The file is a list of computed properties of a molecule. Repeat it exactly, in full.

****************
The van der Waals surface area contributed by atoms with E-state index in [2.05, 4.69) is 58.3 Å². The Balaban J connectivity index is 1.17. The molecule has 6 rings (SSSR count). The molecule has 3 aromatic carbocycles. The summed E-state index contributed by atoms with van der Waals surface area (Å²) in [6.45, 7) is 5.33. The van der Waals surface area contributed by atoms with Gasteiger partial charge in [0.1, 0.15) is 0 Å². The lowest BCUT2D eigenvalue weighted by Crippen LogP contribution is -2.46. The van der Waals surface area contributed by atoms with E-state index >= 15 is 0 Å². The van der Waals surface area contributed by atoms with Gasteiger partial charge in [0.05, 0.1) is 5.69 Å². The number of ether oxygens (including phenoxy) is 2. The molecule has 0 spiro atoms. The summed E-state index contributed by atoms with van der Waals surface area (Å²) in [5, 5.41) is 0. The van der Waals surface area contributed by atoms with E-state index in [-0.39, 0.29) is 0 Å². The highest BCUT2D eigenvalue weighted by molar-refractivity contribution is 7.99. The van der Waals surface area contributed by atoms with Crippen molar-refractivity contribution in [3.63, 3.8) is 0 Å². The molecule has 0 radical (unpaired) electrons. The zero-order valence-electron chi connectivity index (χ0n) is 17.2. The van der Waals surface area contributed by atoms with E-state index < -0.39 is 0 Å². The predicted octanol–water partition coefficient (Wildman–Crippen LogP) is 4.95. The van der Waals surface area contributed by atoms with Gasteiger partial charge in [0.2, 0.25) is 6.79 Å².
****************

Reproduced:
The van der Waals surface area contributed by atoms with E-state index in [2.05, 4.69) is 58.3 Å². The Balaban J connectivity index is 1.17. The molecule has 6 rings (SSSR count). The molecule has 3 aromatic carbocycles. The summed E-state index contributed by atoms with van der Waals surface area (Å²) in [6.45, 7) is 5.33. The van der Waals surface area contributed by atoms with Gasteiger partial charge in [0.1, 0.15) is 0 Å². The lowest BCUT2D eigenvalue weighted by Crippen LogP contribution is -2.46. The van der Waals surface area contributed by atoms with E-state index >= 15 is 0 Å². The van der Waals surface area contributed by atoms with Gasteiger partial charge in [0.05, 0.1) is 5.69 Å². The number of ether oxygens (including phenoxy) is 2. The molecule has 0 spiro atoms. The summed E-state index contributed by atoms with van der Waals surface area (Å²) in [5, 5.41) is 0. The van der Waals surface area contributed by atoms with E-state index in [-0.39, 0.29) is 0 Å². The highest BCUT2D eigenvalue weighted by molar-refractivity contribution is 7.99. The van der Waals surface area contributed by atoms with Crippen molar-refractivity contribution in [3.63, 3.8) is 0 Å². The molecule has 0 radical (unpaired) electrons. The zero-order valence-electron chi connectivity index (χ0n) is 17.2. The van der Waals surface area contributed by atoms with E-state index < -0.39 is 0 Å². The predicted octanol–water partition coefficient (Wildman–Crippen LogP) is 4.95. The van der Waals surface area contributed by atoms with Gasteiger partial charge in [0.2, 0.25) is 6.79 Å².